With our Tuesday Trysull observing sessions clouded out for much of the winter, we’ve tried to find an alternative observation site that’s available on other nights of the week. To this end, we visited a new site in Bobbington on Friday 20th April, and I’m pleased to report it was a most successful evening.
Members started assembling at 8pm, (picture 1), just as the sky was darkening and Venus began shining in the west. There was a five day old Moon also quite high in the west, which made an excellent target for us to align our finder-scopes.
It was a case of ‘third time lucky’ for our new Trysull Observation Sessions. Two consecutive Tuesdays were postponed due to 100% cloud cover, but at last, the forecast was promising on Tuesday 28th November, and at 11am that morning, the text notification system informed everyone ‘it’s on!’
People started arriving at the Village Hall at 8pm. It was very encouraging to see such a good turnout. Around twenty astronomers of all ages and experience braved the crisp November night, and soon there was a row of telescopes set up, scanning the near-cloudless Trysull sky. Not everyone bought a telescope, but they didn’t need to. The telescopes there were used by everyone, and people drifted from scope to scope, looking at various cosmic sights, chatting about what they were looking at. It was a very friendly, convivial evening. At one point, as many as eight different telescopes of various sizes were in use on the large expanse of hard-standing behind the village hall.
After a very cloudy 2016 winter, we’ve at last been afforded a handful of clear skies for the first few months of 2017. For some reason, Wednesdays seem to be the night we’ve had the most clear skies, with the weekends typically clouded over. This is most irritating for those for astronomers with 9-5 weekday jobs, it seems we’re always at the whims of nature!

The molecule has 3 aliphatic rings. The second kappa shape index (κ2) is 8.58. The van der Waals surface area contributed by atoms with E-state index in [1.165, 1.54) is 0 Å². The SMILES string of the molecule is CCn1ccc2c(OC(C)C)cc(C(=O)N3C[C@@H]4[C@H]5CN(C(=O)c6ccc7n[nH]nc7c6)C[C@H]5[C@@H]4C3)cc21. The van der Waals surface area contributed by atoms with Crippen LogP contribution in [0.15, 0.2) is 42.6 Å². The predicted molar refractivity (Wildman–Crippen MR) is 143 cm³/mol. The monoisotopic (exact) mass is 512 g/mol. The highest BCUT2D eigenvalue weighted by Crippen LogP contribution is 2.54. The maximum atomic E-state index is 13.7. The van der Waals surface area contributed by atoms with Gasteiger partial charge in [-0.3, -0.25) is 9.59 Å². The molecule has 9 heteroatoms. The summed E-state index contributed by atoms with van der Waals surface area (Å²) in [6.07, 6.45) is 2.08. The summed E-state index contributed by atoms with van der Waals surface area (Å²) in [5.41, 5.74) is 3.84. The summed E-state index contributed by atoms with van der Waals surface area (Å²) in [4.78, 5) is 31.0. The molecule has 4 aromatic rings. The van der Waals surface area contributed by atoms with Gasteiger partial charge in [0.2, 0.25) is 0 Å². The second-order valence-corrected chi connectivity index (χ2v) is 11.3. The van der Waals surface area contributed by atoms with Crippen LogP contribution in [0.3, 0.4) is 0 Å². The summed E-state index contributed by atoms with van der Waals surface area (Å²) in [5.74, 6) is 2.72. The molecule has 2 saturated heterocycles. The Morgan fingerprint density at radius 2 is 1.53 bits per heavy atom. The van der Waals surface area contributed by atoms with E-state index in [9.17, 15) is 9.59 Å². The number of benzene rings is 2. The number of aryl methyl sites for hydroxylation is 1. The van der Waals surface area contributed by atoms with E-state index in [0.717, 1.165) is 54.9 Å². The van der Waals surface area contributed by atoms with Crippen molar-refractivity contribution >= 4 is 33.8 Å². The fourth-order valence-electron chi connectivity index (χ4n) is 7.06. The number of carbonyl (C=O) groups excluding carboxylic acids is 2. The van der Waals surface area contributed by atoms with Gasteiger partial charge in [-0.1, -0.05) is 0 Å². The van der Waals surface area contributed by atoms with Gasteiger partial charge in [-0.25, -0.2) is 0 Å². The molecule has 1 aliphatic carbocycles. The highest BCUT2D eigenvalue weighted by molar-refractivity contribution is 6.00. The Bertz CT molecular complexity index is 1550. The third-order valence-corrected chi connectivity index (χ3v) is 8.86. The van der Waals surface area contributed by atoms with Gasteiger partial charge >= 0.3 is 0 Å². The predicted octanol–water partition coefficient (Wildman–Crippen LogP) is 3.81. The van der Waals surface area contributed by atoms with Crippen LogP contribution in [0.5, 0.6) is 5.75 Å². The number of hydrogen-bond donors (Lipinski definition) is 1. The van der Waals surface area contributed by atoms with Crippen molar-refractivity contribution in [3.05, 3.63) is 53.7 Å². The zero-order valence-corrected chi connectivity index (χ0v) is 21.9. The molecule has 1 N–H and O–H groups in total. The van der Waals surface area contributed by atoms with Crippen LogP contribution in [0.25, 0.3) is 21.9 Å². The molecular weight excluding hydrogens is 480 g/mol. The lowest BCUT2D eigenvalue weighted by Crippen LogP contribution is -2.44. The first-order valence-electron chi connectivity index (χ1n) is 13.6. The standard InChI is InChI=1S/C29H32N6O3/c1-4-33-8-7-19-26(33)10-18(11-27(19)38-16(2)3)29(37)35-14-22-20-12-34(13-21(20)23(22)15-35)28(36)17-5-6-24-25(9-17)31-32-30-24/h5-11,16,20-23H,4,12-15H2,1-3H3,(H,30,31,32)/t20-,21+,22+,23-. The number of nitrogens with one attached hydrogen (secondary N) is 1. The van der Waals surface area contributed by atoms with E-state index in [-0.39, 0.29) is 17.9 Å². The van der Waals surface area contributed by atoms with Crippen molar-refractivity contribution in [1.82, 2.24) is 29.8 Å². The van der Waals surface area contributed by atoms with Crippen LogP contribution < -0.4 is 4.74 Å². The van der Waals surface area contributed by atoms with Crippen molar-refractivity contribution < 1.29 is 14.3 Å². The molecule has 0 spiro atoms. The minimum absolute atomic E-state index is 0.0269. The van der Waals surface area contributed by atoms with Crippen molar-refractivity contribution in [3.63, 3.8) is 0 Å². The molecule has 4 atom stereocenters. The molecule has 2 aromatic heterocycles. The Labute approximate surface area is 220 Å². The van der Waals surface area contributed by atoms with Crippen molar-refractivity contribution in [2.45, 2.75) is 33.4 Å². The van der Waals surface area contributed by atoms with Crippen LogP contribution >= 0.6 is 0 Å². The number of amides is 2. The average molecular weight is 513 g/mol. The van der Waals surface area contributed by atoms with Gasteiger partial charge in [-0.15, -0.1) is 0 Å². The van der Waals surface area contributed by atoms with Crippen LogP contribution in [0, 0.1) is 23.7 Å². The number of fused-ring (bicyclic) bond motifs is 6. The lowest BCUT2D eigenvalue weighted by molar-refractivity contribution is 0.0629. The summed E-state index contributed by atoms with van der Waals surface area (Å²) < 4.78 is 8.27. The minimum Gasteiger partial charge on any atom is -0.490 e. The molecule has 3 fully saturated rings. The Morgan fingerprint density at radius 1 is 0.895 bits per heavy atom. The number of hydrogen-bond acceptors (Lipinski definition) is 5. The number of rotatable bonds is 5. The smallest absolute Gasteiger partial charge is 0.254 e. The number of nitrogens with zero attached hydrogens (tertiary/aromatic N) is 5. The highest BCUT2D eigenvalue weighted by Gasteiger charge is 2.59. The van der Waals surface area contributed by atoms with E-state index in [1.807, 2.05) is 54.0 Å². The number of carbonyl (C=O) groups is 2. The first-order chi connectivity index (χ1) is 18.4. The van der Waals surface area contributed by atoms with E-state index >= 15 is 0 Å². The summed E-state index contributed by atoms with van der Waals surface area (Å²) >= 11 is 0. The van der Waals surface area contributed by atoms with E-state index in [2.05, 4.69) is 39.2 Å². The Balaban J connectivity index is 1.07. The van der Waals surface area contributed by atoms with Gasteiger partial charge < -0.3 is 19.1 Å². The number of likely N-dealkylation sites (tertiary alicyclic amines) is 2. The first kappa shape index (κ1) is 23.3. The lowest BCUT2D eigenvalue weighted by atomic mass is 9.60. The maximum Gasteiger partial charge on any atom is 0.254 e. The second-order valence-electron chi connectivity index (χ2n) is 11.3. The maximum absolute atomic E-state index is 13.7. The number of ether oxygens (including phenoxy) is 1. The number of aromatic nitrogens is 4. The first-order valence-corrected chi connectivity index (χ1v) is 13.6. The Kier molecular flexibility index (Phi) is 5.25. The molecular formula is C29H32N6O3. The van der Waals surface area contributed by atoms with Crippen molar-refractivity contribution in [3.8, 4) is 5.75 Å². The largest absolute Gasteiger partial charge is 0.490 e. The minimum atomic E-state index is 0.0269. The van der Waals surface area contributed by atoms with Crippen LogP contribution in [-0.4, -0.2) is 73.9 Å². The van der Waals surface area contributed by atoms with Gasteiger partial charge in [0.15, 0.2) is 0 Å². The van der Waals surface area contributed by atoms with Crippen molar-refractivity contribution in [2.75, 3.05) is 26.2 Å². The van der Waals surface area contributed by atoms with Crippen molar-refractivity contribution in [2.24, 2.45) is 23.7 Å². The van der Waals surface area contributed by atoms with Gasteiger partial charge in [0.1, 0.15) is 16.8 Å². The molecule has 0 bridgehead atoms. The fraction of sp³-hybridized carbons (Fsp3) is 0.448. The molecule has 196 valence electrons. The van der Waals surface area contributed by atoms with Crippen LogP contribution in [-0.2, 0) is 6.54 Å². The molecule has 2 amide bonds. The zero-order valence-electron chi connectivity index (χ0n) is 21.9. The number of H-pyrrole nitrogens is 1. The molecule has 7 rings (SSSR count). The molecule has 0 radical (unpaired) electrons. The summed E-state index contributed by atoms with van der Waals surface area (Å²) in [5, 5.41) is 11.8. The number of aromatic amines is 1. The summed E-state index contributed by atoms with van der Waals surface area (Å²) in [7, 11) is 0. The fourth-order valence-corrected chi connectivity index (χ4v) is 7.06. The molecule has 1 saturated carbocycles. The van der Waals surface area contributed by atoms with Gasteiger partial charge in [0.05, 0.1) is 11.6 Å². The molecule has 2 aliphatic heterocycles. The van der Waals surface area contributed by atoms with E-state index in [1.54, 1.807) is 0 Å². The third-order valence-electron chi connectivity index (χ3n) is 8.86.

Venus has been putting on a superb show in the early evening sky, rising very high through February, and presently, (I’m writing this on 17th March), is heading lower in the Western sky. When it’s so visible, most amateur astronomers often get friends asking “what was that bright star I saw last night?” I’ve been asked several times over the past couple of months.
I took some photos of Venus through my 8” Skywatcher in January and February, and was pleased to be able to capture the both the changes in the apparent size and phases of the planet, as it gets nearer to us on its journey round the sun, (photo 1). On the 5th January it was approx 111,000,000 km away from the Earth, and on 26th February approx 54,000,000km away. It always fascinates me that Mercury and the Venus are the only planets that show Moon-like ‘phases’, being closer to the Sun than us.
As the summer equinox approaches, it brings with it the onset of long daylight hours, and short, hazy, night-time summer skies. Many amateur astronomers screw their lens caps on tightly, and their telescopes go into hibernation till the winter. I’ve always thought this a bit of a shame; the summertime night sky can deliver some lovely astronomical sights. With this in mind, I thought I’d write a little about my own observations over the 2016 summer for Lyra, some of which will hopefully be of interest to society members.
First, a bit of background about my observation sessions & equipment. I live in Chapel Ash, which unfortunately suffers from quite severe light pollution from the nearby city. Realising I needed to get away from the city lights to do any decent deep-sky astronomy, three years ago my dad and I renovated an old shabby ten-foot caravan, which I now use primarily for music festivals and astronomy (picture 1). It’s become an invaluable companion for my observing sessions. In it, I fitted a cooker, a heater, and the dining table folds down into a comfortable bed. It’s an ideal all-year round base. In the winter, if I get cold observing, I can nip in the caravan to get warm, and have a coffee or a wee dram whilst poring over my star charts.